The Early Bronze Age (ca. 3700–2500 b.c.) was an era of wide-ranging changes in the Southern and Central Levant, commonly interpreted in the context of the advent of urban structures in this region. Key elements in regional narratives of urbanization are large fortified sites viewed as regional centers, whose local history is often perceived as a paradigmatic expression of the entire process. Here we present the first stage of research at the site of Qedesh in the Galilee (Israel), that emerged as a large Levantine hub at the turn of the 4th millennium b.c. The study is based on systematic high-resolution surface survey followed by density analysis, probing, and small-scale excavations. Our research suggests that Qedesh was a hitherto unknown key player in the interregional trajectory of social complexification by virtue of its size (min. 50 ha), composite inner structure, and ecotonal location that enhanced connectivity within an economic network associated with the production and distribution of South Levantine Metallic Ware.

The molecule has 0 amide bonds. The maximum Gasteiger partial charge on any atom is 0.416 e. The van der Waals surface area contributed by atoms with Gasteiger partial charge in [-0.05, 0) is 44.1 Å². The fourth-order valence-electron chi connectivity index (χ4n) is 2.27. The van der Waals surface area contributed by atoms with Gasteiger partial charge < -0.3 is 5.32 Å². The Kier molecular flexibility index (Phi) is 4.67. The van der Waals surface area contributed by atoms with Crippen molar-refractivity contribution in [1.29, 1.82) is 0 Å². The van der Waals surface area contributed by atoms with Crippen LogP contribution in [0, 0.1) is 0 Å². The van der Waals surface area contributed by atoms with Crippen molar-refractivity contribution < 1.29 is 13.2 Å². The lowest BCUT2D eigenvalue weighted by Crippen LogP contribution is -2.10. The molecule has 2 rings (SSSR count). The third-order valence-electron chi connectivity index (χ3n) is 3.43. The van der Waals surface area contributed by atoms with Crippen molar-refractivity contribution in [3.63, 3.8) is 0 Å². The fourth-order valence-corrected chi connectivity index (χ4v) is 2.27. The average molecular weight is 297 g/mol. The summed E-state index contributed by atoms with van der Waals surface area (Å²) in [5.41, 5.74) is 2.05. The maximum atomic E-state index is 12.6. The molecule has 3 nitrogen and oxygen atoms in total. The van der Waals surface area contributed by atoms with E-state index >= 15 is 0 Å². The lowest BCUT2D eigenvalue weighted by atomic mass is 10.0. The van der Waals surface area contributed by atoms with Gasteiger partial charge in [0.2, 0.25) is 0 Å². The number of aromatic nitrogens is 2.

Bibliographical noteFunding Information:
We wish to thank Roi Sabar for his co-directorship of the survey and trial excavations at Qedesh, and the team members and volunteers of the Hebrew University Expedition to Tel Qedesh (https://sites.google.com/view/huqedesh/home). We are grateful to Gideon Shelach-Lavi for his continuous support and useful comments on an earlier version of this paper, as well as to the three anonymous reviewers whose careful reading and detailed comments greatly improved the final version. This study was supported by the Ruth Amiran Fund of the Institute of Archaeology, the Hebrew University, and by the Israel Science Foundation (Grant 1534/18).
© Trustees of Boston University 2021.
- early urbanization
- pottery distribution
- regional centers
- systematic survey